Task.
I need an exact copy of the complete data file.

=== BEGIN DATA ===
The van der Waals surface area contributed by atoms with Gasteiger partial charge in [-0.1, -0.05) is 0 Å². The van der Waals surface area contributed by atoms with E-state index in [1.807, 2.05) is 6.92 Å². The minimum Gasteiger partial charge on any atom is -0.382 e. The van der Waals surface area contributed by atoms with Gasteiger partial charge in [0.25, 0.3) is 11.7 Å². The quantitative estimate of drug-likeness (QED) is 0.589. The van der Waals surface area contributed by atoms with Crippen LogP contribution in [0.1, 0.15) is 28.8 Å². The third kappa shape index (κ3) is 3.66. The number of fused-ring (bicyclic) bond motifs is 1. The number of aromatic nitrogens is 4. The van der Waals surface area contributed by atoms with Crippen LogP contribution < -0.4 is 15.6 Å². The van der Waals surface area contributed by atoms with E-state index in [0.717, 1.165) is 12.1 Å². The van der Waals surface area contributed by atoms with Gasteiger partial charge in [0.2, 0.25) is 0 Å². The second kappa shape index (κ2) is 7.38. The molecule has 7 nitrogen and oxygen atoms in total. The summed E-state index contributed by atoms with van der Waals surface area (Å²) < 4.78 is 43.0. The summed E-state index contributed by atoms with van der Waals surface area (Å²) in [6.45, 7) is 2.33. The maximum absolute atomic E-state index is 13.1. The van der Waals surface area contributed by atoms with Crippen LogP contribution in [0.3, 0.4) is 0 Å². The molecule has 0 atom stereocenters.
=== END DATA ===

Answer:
The van der Waals surface area contributed by atoms with Gasteiger partial charge in [-0.1, -0.05) is 0 Å². The van der Waals surface area contributed by atoms with E-state index in [1.807, 2.05) is 6.92 Å². The minimum Gasteiger partial charge on any atom is -0.382 e. The van der Waals surface area contributed by atoms with Gasteiger partial charge in [0.25, 0.3) is 11.7 Å². The quantitative estimate of drug-likeness (QED) is 0.589. The van der Waals surface area contributed by atoms with Crippen LogP contribution in [0.1, 0.15) is 28.8 Å². The third kappa shape index (κ3) is 3.66. The number of fused-ring (bicyclic) bond motifs is 1. The number of aromatic nitrogens is 4. The van der Waals surface area contributed by atoms with Crippen LogP contribution < -0.4 is 15.6 Å². The van der Waals surface area contributed by atoms with E-state index in [0.717, 1.165) is 12.1 Å². The van der Waals surface area contributed by atoms with Gasteiger partial charge in [0.2, 0.25) is 0 Å². The second kappa shape index (κ2) is 7.38. The molecule has 7 nitrogen and oxygen atoms in total. The summed E-state index contributed by atoms with van der Waals surface area (Å²) < 4.78 is 43.0. The summed E-state index contributed by atoms with van der Waals surface area (Å²) in [6.45, 7) is 2.33. The maximum absolute atomic E-state index is 13.1. The van der Waals surface area contributed by atoms with Crippen LogP contribution in [0.3, 0.4) is 0 Å². The molecule has 0 atom stereocenters.